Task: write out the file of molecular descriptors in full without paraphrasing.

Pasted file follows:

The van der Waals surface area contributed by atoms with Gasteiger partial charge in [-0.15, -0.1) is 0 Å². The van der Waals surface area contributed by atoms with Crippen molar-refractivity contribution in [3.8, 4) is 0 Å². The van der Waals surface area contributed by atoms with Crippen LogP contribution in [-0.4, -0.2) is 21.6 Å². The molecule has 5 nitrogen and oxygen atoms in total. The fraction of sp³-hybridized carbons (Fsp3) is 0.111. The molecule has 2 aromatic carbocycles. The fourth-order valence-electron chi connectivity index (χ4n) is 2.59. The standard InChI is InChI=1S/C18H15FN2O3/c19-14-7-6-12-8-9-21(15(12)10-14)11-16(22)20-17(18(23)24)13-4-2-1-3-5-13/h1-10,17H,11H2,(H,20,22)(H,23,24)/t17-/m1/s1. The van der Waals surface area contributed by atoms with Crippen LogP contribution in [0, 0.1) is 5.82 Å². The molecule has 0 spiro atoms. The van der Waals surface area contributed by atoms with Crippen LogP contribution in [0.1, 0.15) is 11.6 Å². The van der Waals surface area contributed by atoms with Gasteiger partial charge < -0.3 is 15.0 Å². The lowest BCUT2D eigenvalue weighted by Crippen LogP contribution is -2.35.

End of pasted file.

The van der Waals surface area contributed by atoms with Gasteiger partial charge in [-0.15, -0.1) is 0 Å². The van der Waals surface area contributed by atoms with Crippen molar-refractivity contribution in [3.8, 4) is 0 Å². The van der Waals surface area contributed by atoms with Crippen LogP contribution in [-0.4, -0.2) is 21.6 Å². The molecule has 5 nitrogen and oxygen atoms in total. The fraction of sp³-hybridized carbons (Fsp3) is 0.111. The molecule has 2 aromatic carbocycles. The fourth-order valence-electron chi connectivity index (χ4n) is 2.59. The standard InChI is InChI=1S/C18H15FN2O3/c19-14-7-6-12-8-9-21(15(12)10-14)11-16(22)20-17(18(23)24)13-4-2-1-3-5-13/h1-10,17H,11H2,(H,20,22)(H,23,24)/t17-/m1/s1. The van der Waals surface area contributed by atoms with Crippen LogP contribution in [0, 0.1) is 5.82 Å². The molecule has 0 spiro atoms. The van der Waals surface area contributed by atoms with Crippen LogP contribution in [0.1, 0.15) is 11.6 Å². The van der Waals surface area contributed by atoms with Gasteiger partial charge < -0.3 is 15.0 Å². The lowest BCUT2D eigenvalue weighted by Crippen LogP contribution is -2.35.